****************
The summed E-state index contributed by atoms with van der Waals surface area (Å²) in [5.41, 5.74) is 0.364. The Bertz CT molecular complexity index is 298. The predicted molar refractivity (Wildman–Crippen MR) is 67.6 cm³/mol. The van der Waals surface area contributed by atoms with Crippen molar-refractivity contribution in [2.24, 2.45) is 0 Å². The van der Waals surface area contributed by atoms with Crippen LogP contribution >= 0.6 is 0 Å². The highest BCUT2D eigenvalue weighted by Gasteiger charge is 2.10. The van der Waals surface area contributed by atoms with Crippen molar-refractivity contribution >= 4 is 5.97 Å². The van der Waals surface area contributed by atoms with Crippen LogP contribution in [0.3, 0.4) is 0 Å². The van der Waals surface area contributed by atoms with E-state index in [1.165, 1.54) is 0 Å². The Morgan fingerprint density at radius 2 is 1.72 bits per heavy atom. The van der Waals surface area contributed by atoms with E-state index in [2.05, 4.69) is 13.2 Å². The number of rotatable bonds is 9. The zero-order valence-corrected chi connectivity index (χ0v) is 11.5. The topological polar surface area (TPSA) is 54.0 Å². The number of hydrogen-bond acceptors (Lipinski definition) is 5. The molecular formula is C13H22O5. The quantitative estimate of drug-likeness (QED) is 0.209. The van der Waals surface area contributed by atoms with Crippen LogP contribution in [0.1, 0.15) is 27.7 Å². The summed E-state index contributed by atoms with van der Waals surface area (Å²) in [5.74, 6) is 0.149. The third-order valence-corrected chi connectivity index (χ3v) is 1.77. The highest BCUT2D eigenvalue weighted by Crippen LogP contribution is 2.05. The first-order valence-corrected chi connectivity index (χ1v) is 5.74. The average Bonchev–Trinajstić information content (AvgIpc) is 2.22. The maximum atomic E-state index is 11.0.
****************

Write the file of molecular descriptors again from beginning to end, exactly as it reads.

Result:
The summed E-state index contributed by atoms with van der Waals surface area (Å²) in [5.41, 5.74) is 0.364. The Bertz CT molecular complexity index is 298. The predicted molar refractivity (Wildman–Crippen MR) is 67.6 cm³/mol. The van der Waals surface area contributed by atoms with Crippen molar-refractivity contribution in [2.24, 2.45) is 0 Å². The van der Waals surface area contributed by atoms with Crippen LogP contribution >= 0.6 is 0 Å². The highest BCUT2D eigenvalue weighted by Gasteiger charge is 2.10. The van der Waals surface area contributed by atoms with Crippen molar-refractivity contribution >= 4 is 5.97 Å². The van der Waals surface area contributed by atoms with Crippen LogP contribution in [0.3, 0.4) is 0 Å². The van der Waals surface area contributed by atoms with E-state index in [1.165, 1.54) is 0 Å². The Morgan fingerprint density at radius 2 is 1.72 bits per heavy atom. The van der Waals surface area contributed by atoms with E-state index in [2.05, 4.69) is 13.2 Å². The number of rotatable bonds is 9. The zero-order valence-corrected chi connectivity index (χ0v) is 11.5. The topological polar surface area (TPSA) is 54.0 Å². The number of hydrogen-bond acceptors (Lipinski definition) is 5. The molecular formula is C13H22O5. The quantitative estimate of drug-likeness (QED) is 0.209. The van der Waals surface area contributed by atoms with Crippen LogP contribution in [0.1, 0.15) is 27.7 Å². The summed E-state index contributed by atoms with van der Waals surface area (Å²) in [5.74, 6) is 0.149. The third-order valence-corrected chi connectivity index (χ3v) is 1.77. The highest BCUT2D eigenvalue weighted by Crippen LogP contribution is 2.05. The first-order valence-corrected chi connectivity index (χ1v) is 5.74. The average Bonchev–Trinajstić information content (AvgIpc) is 2.22. The maximum atomic E-state index is 11.0.